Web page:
by NICK REMSEN
Patrick Bateman, Gordon Gecko, Bernie Madoff—all American psychos in their own right, whether fictional or real. It was those men Kerby Jean-Raymond turned an eye to with Pyer Moss’s Spring outing (the show notes even dubbed it a “collaboration” with Donald Trump and Madoff). After a barnstorming Fall show and plenty of press, Raymond and his team had a fair bit to live up to, if not surpass, with today’s lineup; and they did.
A chorus of sopranos seated before cash registers burst into song before a goosebump-inducing performance by Cyrus Aaron and Austin Millz, as the former took to task institutionalized oppression in a piece which felt particularly resonant on the heels of a hot, bloody summer marked by the deaths of Philando Castile, Alton Sterling, and others. Aaron’s piece set the tenor for a show about privilege and power, about those, so often predatory, few who’ve got the upper-hand in the world (Jean-Raymond also name-checked Jack Nicholson in Chinatown and Michael Douglas in Falling Down). The integration of performance and showing clothes was a remarkably seamless one; when asked about marrying the two, the designer responded: “I do what’s honest for me. Sometimes it comes out good, sometimes it comes out bad, but who gives a shit?”
Here it was undeniably good. Clothes were characterized by familiar motifs of wealth, the kind of things used in a movie to telegraph to us that someone is a banker before we’ve ever heard him speak: pinstripes, cufflinks, double-breasted suit jackets. Those codes were reworked and restyled to an offhanded, sporty effect. Twill trousers came shown with Perfecto-style toppers tucked into them, and the handful of graphics felt nicely purposeful; one satin coach’s jacket which read Please Speak Only to My Attorney was a particular highlight.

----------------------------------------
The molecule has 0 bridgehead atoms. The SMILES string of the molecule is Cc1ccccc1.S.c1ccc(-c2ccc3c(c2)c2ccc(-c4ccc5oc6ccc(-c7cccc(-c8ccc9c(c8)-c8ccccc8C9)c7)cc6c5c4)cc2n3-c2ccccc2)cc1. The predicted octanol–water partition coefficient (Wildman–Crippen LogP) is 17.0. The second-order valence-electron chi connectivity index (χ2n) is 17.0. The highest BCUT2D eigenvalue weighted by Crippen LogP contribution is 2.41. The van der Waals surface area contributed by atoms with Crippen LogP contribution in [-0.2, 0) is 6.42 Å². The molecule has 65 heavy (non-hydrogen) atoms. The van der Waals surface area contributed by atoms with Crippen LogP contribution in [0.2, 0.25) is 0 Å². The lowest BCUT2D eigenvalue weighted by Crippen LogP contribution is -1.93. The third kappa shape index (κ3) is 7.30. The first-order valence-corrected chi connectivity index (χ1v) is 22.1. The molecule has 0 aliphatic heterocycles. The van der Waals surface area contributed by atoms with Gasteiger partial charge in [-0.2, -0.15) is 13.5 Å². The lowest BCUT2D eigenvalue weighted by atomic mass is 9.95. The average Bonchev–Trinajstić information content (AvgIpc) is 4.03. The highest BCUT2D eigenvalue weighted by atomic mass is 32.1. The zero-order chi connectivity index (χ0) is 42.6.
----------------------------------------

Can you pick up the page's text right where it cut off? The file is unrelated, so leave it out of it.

Elsewhere, big, bootleg gold watches were worn over shirt sleeves, and models sported terrific footwear by Yeezy shoe guru Salehe Bembury. Nikes and Doc Marten oxfords came dipped in a shroud of thick, sky blue silicone, trimmed roughly around the outer edges of the sole. Those served as a potent metaphor for anchors “that we all face in life,” Bembury offered, “whether financial or otherwise, that bog us down.” While as of now there are no plans to produce the pieces, it was no less easy to imagine them having a life in retail; Bembury himself pointed to the footwear market’s recent predilections for larger outsoles.
More than just a condemnation of men like Madoff and co., Jean-Raymond’s visceral show today served as a very wearable way to thumb a nose at their kind; he even went so far as to print an image of Madoff in the midst of his arrest atop a pin-striped shirt. How many of us are willing to wear a button-down bearing the likeness of Bernie, even ironically? That’s up for debate, but Jean-Raymond’s case, and his latest collection, were both compelling.